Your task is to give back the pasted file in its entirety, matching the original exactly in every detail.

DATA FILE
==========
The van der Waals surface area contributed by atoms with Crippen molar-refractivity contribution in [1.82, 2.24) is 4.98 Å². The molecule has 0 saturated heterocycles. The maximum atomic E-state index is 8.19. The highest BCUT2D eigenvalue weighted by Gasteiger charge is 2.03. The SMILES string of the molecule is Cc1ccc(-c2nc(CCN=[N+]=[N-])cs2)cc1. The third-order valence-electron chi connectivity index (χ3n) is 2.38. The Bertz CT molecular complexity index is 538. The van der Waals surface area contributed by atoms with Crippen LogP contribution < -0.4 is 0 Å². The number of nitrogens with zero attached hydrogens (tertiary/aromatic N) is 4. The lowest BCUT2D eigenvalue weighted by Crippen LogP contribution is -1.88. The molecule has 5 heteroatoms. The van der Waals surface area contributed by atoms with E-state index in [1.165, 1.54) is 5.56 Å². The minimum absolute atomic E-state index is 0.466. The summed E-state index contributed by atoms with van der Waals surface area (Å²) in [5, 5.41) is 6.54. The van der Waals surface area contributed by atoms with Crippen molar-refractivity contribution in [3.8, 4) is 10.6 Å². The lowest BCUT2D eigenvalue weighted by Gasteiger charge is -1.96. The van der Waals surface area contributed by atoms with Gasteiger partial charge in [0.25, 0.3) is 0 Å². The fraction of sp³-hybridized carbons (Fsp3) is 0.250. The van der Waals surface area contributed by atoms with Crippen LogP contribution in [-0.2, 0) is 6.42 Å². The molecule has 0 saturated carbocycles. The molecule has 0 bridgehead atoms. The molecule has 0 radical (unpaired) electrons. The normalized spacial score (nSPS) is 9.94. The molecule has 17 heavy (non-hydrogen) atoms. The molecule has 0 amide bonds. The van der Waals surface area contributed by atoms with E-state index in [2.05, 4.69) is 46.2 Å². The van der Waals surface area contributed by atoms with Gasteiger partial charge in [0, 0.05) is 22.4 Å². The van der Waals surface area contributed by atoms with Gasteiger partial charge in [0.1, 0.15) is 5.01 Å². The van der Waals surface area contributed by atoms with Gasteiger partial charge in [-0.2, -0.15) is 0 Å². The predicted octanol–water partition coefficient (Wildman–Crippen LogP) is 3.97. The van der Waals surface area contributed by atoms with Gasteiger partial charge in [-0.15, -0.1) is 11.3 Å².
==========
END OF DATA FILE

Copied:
The van der Waals surface area contributed by atoms with Crippen molar-refractivity contribution in [1.82, 2.24) is 4.98 Å². The molecule has 0 saturated heterocycles. The maximum atomic E-state index is 8.19. The highest BCUT2D eigenvalue weighted by Gasteiger charge is 2.03. The SMILES string of the molecule is Cc1ccc(-c2nc(CCN=[N+]=[N-])cs2)cc1. The third-order valence-electron chi connectivity index (χ3n) is 2.38. The Bertz CT molecular complexity index is 538. The van der Waals surface area contributed by atoms with Crippen LogP contribution < -0.4 is 0 Å². The number of nitrogens with zero attached hydrogens (tertiary/aromatic N) is 4. The lowest BCUT2D eigenvalue weighted by Crippen LogP contribution is -1.88. The molecule has 5 heteroatoms. The van der Waals surface area contributed by atoms with E-state index in [1.165, 1.54) is 5.56 Å². The minimum absolute atomic E-state index is 0.466. The summed E-state index contributed by atoms with van der Waals surface area (Å²) in [5, 5.41) is 6.54. The van der Waals surface area contributed by atoms with Crippen molar-refractivity contribution in [3.8, 4) is 10.6 Å². The lowest BCUT2D eigenvalue weighted by Gasteiger charge is -1.96. The van der Waals surface area contributed by atoms with Gasteiger partial charge in [0.25, 0.3) is 0 Å². The fraction of sp³-hybridized carbons (Fsp3) is 0.250. The van der Waals surface area contributed by atoms with Crippen LogP contribution in [-0.2, 0) is 6.42 Å². The molecule has 0 saturated carbocycles. The molecule has 0 bridgehead atoms. The molecule has 0 radical (unpaired) electrons. The normalized spacial score (nSPS) is 9.94. The molecule has 17 heavy (non-hydrogen) atoms. The molecule has 0 amide bonds. The van der Waals surface area contributed by atoms with E-state index in [2.05, 4.69) is 46.2 Å². The van der Waals surface area contributed by atoms with Gasteiger partial charge in [0, 0.05) is 22.4 Å². The van der Waals surface area contributed by atoms with Gasteiger partial charge in [0.1, 0.15) is 5.01 Å². The van der Waals surface area contributed by atoms with Gasteiger partial charge in [-0.2, -0.15) is 0 Å². The predicted octanol–water partition coefficient (Wildman–Crippen LogP) is 3.97. The van der Waals surface area contributed by atoms with Gasteiger partial charge in [-0.15, -0.1) is 11.3 Å².